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Health and Family Services Cabinet
Public Health, Fish and Wildlife Release Advisories for Ohio River Fish Consumption

Press Release Date:  Tuesday, July 29, 2008  
Contact Information:  Gwenda Bond or Beth Fisher, (502) 564-6786, ext. 3325 and 4012  


The Kentucky Department for Public Health (DPH) and the Department for Fish and Wildlife Resources today issued fish consumption advisories for the Ohio River.

These advisories are intended to inform the public about the possible risks of eating unrestricted amounts of some fish from the Ohio River. The advisories were issued due to elevated levels of PCBs (polychlorinated biphenyls) and mercury levels found in some species of fish sampled for these substances. 

“Women of childbearing age, children and people who consume a lot of fish in their diet are more susceptible to the ill effects of contaminants sometimes found in fish,” said William Hacker, M.D., DPH commissioner. “For this reason these individuals should follow the special population advisory.”

Due to recent tissue samplings of sauger and catfish, the advisory for the Upper Reach of the Ohio River (mouth of the Big Sandy River to Markland Dam) is being modified to one meal per month for the general population and six meals per year for special or sensitive populations. Advisories for the Middle Reach (Markland Dam to Cannelton Dam) and the Lower Reach (Cannelton Dam to Mississippi River) remain unchanged from last year’s advisory.

“Fish are fun to catch, and are a nutritious, low-fat food,” said Benjy Kinman, director of fisheries with the Department for Fish and Wildlife Resources. “Our role is to educate the public about recommended amounts of certain fish they should consume so everyone can make informed decisions.”

The reporting system used by DPH and Fish and Wildlife provides advisories for the general population and a special population, which includes pregnant women, nursing mothers and their infants, and children. Women who may be or plan to become pregnant should also consider the special population advice.

The following are consumption precautions for various tested species in three areas (upper, middle and lower) of the Ohio River bordering Kentucky. In general, if a species is not listed, this does not necessarily mean these other fish species are risk-free to consumers. Rather, it means there is no data available for that particular species.

Upper Reach (Mouth of Big Sandy to Markland Dam )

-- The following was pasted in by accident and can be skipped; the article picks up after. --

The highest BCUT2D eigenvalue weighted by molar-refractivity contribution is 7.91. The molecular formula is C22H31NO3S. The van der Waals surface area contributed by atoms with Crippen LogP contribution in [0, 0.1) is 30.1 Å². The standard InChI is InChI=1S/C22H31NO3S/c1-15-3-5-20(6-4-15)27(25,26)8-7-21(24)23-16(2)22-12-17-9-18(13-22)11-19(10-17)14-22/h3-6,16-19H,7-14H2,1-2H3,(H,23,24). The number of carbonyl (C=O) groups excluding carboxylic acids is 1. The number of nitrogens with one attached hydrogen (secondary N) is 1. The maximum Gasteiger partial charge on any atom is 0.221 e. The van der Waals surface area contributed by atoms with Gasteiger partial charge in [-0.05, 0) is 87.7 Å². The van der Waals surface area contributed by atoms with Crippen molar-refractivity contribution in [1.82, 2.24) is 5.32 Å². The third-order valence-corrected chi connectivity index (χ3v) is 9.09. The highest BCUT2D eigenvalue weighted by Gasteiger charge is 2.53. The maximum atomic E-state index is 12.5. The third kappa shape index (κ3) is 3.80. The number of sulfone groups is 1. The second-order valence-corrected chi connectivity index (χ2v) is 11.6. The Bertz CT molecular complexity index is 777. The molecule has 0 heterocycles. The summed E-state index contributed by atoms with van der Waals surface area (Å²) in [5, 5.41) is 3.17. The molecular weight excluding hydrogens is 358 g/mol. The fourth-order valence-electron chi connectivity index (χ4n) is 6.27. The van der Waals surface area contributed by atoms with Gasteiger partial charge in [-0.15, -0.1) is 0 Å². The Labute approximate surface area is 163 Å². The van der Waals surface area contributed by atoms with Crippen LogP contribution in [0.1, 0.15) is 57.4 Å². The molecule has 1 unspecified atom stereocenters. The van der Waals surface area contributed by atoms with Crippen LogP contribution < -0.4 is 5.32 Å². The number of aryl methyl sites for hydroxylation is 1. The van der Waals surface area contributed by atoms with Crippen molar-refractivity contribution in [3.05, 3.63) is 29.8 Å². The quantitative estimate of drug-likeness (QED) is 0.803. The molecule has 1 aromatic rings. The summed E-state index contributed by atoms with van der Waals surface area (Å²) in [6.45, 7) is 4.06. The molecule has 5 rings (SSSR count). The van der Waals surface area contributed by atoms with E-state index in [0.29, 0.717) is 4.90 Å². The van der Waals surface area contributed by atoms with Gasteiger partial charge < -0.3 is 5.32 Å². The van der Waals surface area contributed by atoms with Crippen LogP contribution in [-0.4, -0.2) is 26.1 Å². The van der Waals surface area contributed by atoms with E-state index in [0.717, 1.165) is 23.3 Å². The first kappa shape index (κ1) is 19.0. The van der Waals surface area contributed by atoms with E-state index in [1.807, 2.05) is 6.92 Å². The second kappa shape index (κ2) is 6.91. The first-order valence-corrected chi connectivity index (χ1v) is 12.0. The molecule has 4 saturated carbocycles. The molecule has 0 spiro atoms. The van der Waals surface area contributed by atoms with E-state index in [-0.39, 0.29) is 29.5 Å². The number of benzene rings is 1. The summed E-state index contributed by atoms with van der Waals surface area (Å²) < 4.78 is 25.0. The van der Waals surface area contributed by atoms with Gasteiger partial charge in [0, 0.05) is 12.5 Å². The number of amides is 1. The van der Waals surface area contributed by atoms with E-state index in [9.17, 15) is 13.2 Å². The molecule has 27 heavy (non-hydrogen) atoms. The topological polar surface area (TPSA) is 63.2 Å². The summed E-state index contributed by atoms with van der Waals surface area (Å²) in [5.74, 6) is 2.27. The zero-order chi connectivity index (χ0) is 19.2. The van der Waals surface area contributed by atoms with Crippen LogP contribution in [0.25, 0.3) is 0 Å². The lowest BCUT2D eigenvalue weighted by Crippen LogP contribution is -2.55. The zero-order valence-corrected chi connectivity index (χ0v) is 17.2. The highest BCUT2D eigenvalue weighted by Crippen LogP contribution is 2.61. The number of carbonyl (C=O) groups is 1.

Species General Population Special Population

Paddlefish (and eggs) 6 meals / year No consumption
Carp 1 meal / month 6 meals / year
Channel catfish
(Greater than (>) 21”)             6 meals / year No consumption
Channel catfish
(Less than (<) 21”)                 1 meal / month 6 meals / year
Smallmouth buffalo 1 meal / month 6 meals / year
White bass 1 meal / month 6 meals / year
Drum 1 meal / month 6 meals/ year
White crappie Unlimited 1 meal / week
Hybrid striped bass 1 meal / month 6 meals / year
*Sauger 1 meal / week 1 meal / month
*Flathead catfish 1 meal / week 1 meal / month
Black basses (largemouth, etc.) 1 meal / week 1 meal / month


Middle Reach (Markland Dam to Cannelton Dam)
Species General Population            Special Population
 

Paddlefish (and eggs) 6 meals / year No consumption
Channel catfish >21” 6 meals / year No consumption
Channel catfish <21” 1 meal / month 6 meals / year
Carp 1 meal / month 6 meals / year
Hybrid striped bass 1 meal / month 6 meals / year
White bass 1 meal / month 6 meals / year
Drum 1 meal / month 6 meals / year
Sauger 1 meal / week 1 meal / month
Black basses 1 meal / week 1 meal / month
Flathead catfish 1 meal / week 1 meal / month

Lower Reach (Cannelton Dam to Mississippi River)
Species General Population            Special Population
 

Paddlefish (and eggs) 6 meals / year No consumption
Channel catfish 1 meal / month 6 meals / year
Carp 1 meal / month 6 meals / year
Blue catfish >14” 1 meal / month 6 meals / year
Blue catfish <14” 1 meal / week 1 meal / month
Drum 1 meal / month 6 meals / year
Hybrid striped bass 1 meal / month 6 meals / year
Sauger 1 meal / week 1 meal / month
White bass 1 meal / month 6 meals / year
Black basses
(largemouth, spotted)           1 meal / week 1 meal / month
White crappie Unlimited 1 meal / week
Bigmouth buffalo l meal / week 1 meal / month

In April 2000, a statewide mercury advisory was issued for all freshwater fish from Kentucky waters, including the Ohio River. Women of childbearing age and children 6 years and younger should eat no more than one meal per week of any freshwater fish.

DPH also reminds consumers that proper cleaning, skinning, trimming and cooking can reduce contaminant levels in the fish. Eat only skinless, boneless fillets with as much fat as possible removed. Do not eat the skin, which can contain higher levels of fat. Eggs should be discarded. Roasting, baking or broiling has been found to reduce the levels of PCBs and chlordane more than other cooking methods.

“Cooking does not destroy the contaminants, nor does it lower their toxicity,” said Guy Delius, acting director for the public health protection and safety division in DPH. “The heat melts some of the fat in the fish, removing some of the contaminants at the same time, but do not eat or reuse the fat and juices that cook out of the fish. Also, remember that cooking fish will not reduce levels of mercury in fish.” 

 



 

Last Updated 7/29/2008